She’s the Boss was released in February 1985 – preceded by its lead song “Just Another Night”. Both the album and its first single became worldwide hits, with “Just Another Night” reaching No. 1 on the US Mainstream Rock chart and No. 12 on the US pop chart, and She’s the Boss going to No. 6 in the UK and No. 13 in the US, where it went platinum. Follow-up single “Lucky in Love” would be a Top 40 US hit.
A1. Lonely at the Top (3:47)
A2. 1/2 a Loaf (4:59)
A3. Running Out of Luck (4:15)
A4. Turn the Girl Loose (3:53)
A5. Hard Woman (4:24)
B1. Just Another Night (5:15)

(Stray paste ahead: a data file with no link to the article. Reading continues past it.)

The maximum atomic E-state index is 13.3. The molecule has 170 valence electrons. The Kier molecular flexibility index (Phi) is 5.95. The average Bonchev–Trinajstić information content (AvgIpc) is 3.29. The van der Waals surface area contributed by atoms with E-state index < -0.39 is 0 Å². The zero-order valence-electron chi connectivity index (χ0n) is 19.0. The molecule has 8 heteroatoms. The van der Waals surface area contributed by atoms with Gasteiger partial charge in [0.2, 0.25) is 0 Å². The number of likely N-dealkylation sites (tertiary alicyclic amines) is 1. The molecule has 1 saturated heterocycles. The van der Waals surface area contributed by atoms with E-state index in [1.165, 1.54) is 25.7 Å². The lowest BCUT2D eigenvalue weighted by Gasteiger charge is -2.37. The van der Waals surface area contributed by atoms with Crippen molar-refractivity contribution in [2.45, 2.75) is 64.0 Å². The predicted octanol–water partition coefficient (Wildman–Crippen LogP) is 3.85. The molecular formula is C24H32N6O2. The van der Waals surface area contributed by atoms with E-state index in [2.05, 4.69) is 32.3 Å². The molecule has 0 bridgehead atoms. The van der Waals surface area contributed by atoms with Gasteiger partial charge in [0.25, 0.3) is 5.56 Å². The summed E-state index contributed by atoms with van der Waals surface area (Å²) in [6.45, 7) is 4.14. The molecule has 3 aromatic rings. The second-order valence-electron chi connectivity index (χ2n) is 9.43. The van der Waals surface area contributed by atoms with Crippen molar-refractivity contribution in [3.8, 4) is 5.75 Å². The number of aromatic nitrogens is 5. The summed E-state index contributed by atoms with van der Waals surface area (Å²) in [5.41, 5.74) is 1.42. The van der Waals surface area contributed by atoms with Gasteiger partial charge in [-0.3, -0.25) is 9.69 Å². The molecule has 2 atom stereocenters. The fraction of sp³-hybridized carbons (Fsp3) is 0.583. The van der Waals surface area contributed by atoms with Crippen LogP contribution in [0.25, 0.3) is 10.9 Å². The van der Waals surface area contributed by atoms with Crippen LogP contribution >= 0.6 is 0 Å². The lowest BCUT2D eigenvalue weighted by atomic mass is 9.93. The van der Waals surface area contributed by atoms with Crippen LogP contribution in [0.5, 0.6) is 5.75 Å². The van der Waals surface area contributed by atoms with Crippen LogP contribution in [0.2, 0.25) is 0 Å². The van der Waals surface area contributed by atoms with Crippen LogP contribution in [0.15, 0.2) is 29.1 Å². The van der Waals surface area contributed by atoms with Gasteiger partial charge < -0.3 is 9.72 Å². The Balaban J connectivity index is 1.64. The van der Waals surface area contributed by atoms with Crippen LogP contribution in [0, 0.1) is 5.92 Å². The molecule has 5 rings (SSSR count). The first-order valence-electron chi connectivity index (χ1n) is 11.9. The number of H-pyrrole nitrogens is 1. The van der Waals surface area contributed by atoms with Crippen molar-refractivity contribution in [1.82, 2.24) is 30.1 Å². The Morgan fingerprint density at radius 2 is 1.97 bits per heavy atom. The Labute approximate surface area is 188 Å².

B2. Lucky in Love (6:13)
B3. Secrets (5:02)
B4. She’s the Boss (5:15)
Genre: Pop Rock
Label: CBS Records
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Firefly is the 10th studio album by British rock band Uriah Heep, released in February 1977 by Bronze Records in the UK and Warner Bros. Records in the US. It was their first album without lead vocalist and founding member David Byron, and the first of three albums with new singer John Lawton.